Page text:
Species of the Month    February 2009


Species of the month   

 August 2009                    Elk



Wyoming is home to thousands of elk.  Most of these live in the mountains during the summer, spring and fall .  This was not always the case in Wyoming--the elk at one time did live on the plains.  As pressure on their habitat increased, they moved into the mountains.  Other states have elk that do still live on the plains.  When the snow gets deep, the elk will come down to lower altitudes.  In the winter, you will sometimes see large herds out  on the plains.

Elk are quite large animals.  A bull will weigh around 700 lbs, a cow elk around 500 lbs.  The bulls can be 5 feet tall at the shoulders, cows over 4 feet.  Calves weigh about 35 pounds at birth.  They have spots like fawn deer do.  Fawns will lay in the sagebrush or tall grass perfectly still.  We were fishing in the Big Horns a few years back and I was walking through the trees looking for wildflowers to photograph.  I came within six or less inches of stepping on a calf elk.  The calf bolted, I screamed.  My husband had to tell me where the calf ran off to--I was too startled to notice where it ran.

As is the case with mule deer, an elk's color changes with the seasons.  In the winter, they are a more gray color.  In the spring, the coat takes on a rich brown color.  The process in between the two colors looks very scraggly.  The color change keeps the elk from standing out against the white snow, plus the coat becomes thicker for winter.  The thicker coat insulates the elk against the bitter cold and wind of winter.  

Elk "bugle", which is a sound that would seem more appropriate to a bird, not such a huge animal.  It's part of their mating ritual.  The cows "bark" to signal danger and "mew" to communicate with each other.  Calves bleat to signal they are in distress.  You can go to the Rocky Mountain Elk Foundation website, click on the Fun Facts page and there is a button to click to hear a recording of these sounds.  I would recommend doing this--these are such unique sounds!

Elk are mostly grazing animals, eating grasses.  In the winter, they may also add some parts of shrubs and trees.  During warm or hot weather, the elk bed down during the day in shady areas (forests, thick brush) and feed at night.  In cooler weather, the pattern reverses.  The elk feed during the daytime and bed down out of the wind at night.  In my experience, this has made finding elk to photograph or hunt more difficult.  The elk are asleep in warm weather during the day and in winter, there are often snow drifts that prevent getting to where the elk are.  In the past two or three years, we have seen more elk out in the open on the prairies, during the summers.  The weather is cooler and they are more active during the daytime.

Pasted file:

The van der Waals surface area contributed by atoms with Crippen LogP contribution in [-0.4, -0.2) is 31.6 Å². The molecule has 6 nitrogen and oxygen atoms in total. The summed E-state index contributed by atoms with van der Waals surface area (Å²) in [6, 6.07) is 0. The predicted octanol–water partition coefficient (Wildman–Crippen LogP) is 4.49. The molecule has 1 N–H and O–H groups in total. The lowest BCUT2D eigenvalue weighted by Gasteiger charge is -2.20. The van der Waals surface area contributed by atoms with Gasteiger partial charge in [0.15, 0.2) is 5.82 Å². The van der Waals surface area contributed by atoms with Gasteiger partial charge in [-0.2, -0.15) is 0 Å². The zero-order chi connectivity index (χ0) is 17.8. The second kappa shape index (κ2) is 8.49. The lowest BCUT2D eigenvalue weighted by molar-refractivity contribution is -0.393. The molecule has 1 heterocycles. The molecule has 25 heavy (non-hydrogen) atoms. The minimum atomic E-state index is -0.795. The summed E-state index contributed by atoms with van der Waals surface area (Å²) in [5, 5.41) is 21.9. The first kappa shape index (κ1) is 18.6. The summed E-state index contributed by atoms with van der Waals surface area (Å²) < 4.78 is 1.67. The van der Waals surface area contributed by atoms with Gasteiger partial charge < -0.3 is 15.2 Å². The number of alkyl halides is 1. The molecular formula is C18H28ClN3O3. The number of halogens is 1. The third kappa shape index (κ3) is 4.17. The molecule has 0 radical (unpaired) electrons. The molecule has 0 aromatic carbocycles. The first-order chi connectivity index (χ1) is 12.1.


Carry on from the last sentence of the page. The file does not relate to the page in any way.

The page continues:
In 2004, elk began showing signs of paralysis and then dying near Rawlins, Wyoming.  After a considerable study, it was found that a lichen the elk were feeding on appeared to be the cause.  It was not clear why this happened.  Many of the elk that died had migrated north from Colorado and did not normally feed on this lichen.  Plus, the acidic properties of the lichen may have increased that year.  This appears to be an isolated incident.  Include it to illustrate how populations of elk can be affected by very many things.

Wyoming has an elk refuge near Jackson where thousand of elk winter over.  Shortly after I moved here, my future husband and I went to visit the elk refuge.  It was fascinating riding a hay wagon out among the elk.  As you can tell by the photos, the elk are not afraid of the wagon (anything that brings hay is okay with them!) and we got quite close to the animals.  The Boy Scouts collect antlers from the refuge each year and are allowed to sell these antlers as a fund raiser.  No one else is allowed to collect the antlers.  It's worth a visit if you are visiting Wyoming in the winter.

While the elk refuge was very educational and a great opportunity to see elk up close, there nothing like hearing cow elk in a valley on a mountain "mewing" to one another, which I have experienced.  It's awesome!  I want to help make sure these sounds can be enjoyed by others in the future, which is why conservation is so important.







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Much of the information in this "species of the Month" column came from the Rocky Mountain Elk Foundation page.  I hope you will check out their sight and learn more about elk and their conservation.
Summer color             Cow elk in Yellowstone